Provident Funding Associates, L.P. v. CampneyAnnotate this Case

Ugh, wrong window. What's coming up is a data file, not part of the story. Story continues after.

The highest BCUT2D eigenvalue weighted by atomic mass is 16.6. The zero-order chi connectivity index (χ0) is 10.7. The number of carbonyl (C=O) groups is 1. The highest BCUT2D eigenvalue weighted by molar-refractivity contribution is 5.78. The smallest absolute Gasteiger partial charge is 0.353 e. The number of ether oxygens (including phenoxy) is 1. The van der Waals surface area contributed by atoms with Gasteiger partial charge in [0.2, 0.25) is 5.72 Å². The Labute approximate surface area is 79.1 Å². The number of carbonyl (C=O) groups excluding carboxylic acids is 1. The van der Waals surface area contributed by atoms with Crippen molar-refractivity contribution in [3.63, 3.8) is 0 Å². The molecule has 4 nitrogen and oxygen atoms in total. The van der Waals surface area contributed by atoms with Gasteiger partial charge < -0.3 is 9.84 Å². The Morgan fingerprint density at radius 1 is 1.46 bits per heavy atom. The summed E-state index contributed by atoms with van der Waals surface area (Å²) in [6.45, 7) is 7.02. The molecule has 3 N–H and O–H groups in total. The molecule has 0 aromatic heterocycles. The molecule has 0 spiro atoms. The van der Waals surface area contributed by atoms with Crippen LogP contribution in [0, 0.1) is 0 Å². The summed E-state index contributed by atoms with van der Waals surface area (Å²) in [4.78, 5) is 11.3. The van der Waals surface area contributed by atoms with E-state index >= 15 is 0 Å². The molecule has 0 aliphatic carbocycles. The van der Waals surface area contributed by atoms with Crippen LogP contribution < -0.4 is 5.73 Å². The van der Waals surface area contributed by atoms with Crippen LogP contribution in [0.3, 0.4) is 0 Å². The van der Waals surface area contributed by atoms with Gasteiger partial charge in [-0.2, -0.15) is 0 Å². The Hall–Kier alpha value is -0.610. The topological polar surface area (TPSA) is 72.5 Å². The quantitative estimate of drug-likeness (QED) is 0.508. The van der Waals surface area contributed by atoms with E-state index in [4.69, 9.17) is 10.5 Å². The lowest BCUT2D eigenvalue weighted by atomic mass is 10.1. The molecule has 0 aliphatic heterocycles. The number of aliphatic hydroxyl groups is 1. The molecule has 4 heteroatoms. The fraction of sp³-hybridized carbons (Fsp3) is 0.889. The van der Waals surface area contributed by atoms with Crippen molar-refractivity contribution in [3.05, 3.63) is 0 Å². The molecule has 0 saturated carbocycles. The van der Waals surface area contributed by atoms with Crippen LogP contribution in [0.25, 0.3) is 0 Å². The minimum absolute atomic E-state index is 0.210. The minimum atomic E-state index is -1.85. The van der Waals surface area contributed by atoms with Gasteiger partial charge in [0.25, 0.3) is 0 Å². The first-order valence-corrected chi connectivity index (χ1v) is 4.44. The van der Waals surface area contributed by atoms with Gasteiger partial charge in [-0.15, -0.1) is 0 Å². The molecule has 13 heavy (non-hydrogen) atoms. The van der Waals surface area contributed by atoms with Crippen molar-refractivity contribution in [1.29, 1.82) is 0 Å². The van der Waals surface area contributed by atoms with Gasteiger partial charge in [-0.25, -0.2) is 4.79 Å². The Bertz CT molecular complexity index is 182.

Senior mortgagee Provident Funding Associates, L.P. appealed the trial court’s order dismissing junior mortgagee E-Loans, Inc. as a defendant from the senior's fourth foreclosure action against mortgagors Arnold and Peggy Campney. The trial court determined that E-Loans was entitled to dismissal as an equitable remedy because Provident had imposed unnecessary costs on E-Loans by repeatedly filing foreclosure actions against defendants and failing to prosecute them to completion. The court’s order had the effect of reordering the priority of mortgages, making Provident's interest second in priority to that of E-Loans. The issue raised to the Vermont Supreme Court in this matter was whether the trial court appropriately invoked equitable authority to dismiss E-Loans as a defendant as a penalty for Provident's conduct in the prior foreclosure actions. The Supreme Court found the trial court was "justifiably frustrated" with Provident's litigation behavior: this was the fourth foreclosure action Provident had filed against defendants in less than four years. The second and third actions were dismissed due to Provident's documented failure to follow procedural rules and court orders. E-Loans suffered the inconvenience and expense of having to hire an attorney to respond to each new action. The Court concluded, however, the record here did not show that E-Loans would be prejudiced by sanctions short of dismissal. "[Provident's] litigation behavior could have been sanctioned, and the harm to junior mortgagee redressed, with a less extreme sanction such as attorney’s fees." The Court therefore reversed and remanded for the trial court to consider monetary sanctions (such as attorney's fees) as an alternative sanction.